Lockheed Martin’s F-35 will expand its presence in the Asia-Pacific region this year, as Australia, Japan, and South Korea begin populating their first Joint Strike Fighter (JSF) bases.

As a prelude to the coming expansion of the F-35 in Asia, two U.S. Marine Corps F-35Bs belonging to the Marine Fighter Attack Squadron-121 “Green Knights” arrived at Changi on Feb. 3 as part of the U.S. delegation to the Singapore Airshow.

Steve Over, Lockheed’s director of F-35 international business development, tells ShowNews this is the first time the JSF has appeared at the show. A full-scale mockup of the aircraft has visited in the past and is on display again this year.

The F-35s are being joined by two U.S. Air Force 525th Fighter Sqdn. F-22 Raptors, also built by Lockheed, which are coming in from Elmendorf AFB, Alaska.

Although not stated by the U.S. Defense Department, the presence of America’s two most sophisticated fifth-generation stealth fighters at the show sends a powerful message to friend and foe alike that Washington will defend its interests, and allies, in the region.

For Lockheed (CS02), the stealth show is an invaluable chance to tout progress on the F-35 and talk up its expanding presence in the region. Although F-22 assembly ended in 2012, production of the F-35 is scaling up to satisfy hundreds of orders from the U.S. military, eight partner nations and three foreign military sales customers (Israel, Japan and South Korea).

Over says there are presently 165 JSFs in various stages of production, and the delivery target for 2018 is 91 aircraft: a 37% increase compared to last year’s delivery of 66.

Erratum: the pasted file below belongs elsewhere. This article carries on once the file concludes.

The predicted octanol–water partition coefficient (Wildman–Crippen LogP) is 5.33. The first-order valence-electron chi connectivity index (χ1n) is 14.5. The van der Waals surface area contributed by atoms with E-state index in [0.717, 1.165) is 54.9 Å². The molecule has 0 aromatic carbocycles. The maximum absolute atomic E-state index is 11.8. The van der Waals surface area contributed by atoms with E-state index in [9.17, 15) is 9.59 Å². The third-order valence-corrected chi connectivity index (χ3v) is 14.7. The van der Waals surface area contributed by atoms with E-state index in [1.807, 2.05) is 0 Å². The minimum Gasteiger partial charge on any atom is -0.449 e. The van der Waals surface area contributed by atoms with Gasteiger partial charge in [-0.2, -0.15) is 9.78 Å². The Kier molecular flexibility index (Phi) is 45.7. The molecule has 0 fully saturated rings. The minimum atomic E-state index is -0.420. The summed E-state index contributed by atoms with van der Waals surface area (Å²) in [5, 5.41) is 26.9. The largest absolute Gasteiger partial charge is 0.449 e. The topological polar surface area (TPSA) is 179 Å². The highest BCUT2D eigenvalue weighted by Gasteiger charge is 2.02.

In 2019, production throughput across the three F-35 assembly lines in the U.S. (Fort Worth), Italy (Cameri), and Japan (Nagoya) will increase another 54%, with a target of about 140 units.

Lockheed has not yet booked orders from Singapore, but the nation remains an active security-cooperative participant. Singapore has been evaluating both the F-35A and F-35B, but no orders seem imminent.

Rather than pining over the lack of orders by Singapore, Over says Lockheed is keenly focused on executing existing programs and making good on commitments. “We’re focused on ramping this global supply chain to full-rate production and figuring out how to deliver sustainment affordably,” he says.

After 17 years of development, the aircraft is about one month away from completing development and transitioning into operational test and evaluation. Australia, Japan and South Korea also have significant milestones coming up.

On Jan. 26, the Japan Air Self-Defense Force 3rd Air Wing’s first operational F-35A, aircraft No. 6 (AX-6), arrived at Misawa Air Base to begin forming the nation’s first JSF squadron. A ceremony marking the milestone is planned for Feb. 24.

Nine more aircraft are expected to follow within Japan’s 2018 fiscal year. This is the second of 38 F-35As to be delivered from Japan’s Nagoya final assembly and checkout facility. Tokyo ordered a total of 42 aircraft, and the first four built in Fort Worth are now supporting training operations at Luke AFB, Arizona. Aircraft No. 5, the first built in Nagoya, is presently at Naval Air Station Patuxent River, Maryland, undergoing electromagnetic environmental effects testing.

Meanwhile, the first six of 40 F-35As for South Korea are marching down the assembly line in Fort Worth, with a rollout ceremony expected in late March. Lockheed expects to build 40 airplanes for Seoul over the next four years.

Initially, South Korea’s aircraft will go to Luke for pilot training but this year, at least one aircraft will make its way to the first operational base in Cheongju. The base right now hosts McDonnell Douglas F-4E Phantoms.

In another major milestone, the first operational aircraft for the Royal Australian Air Force will arrive down under at RAAF Base Williamtown in December. The initial batch of Aussie F-35s are supporting multinational training at Luke, but Owens says another eight are now under construction.

The Australian parliament has approved the purchase of 72 F-35As, although Canberra has previously considered buying as many as 100. The first operational RAAF squadron will be ready for combat around 2020.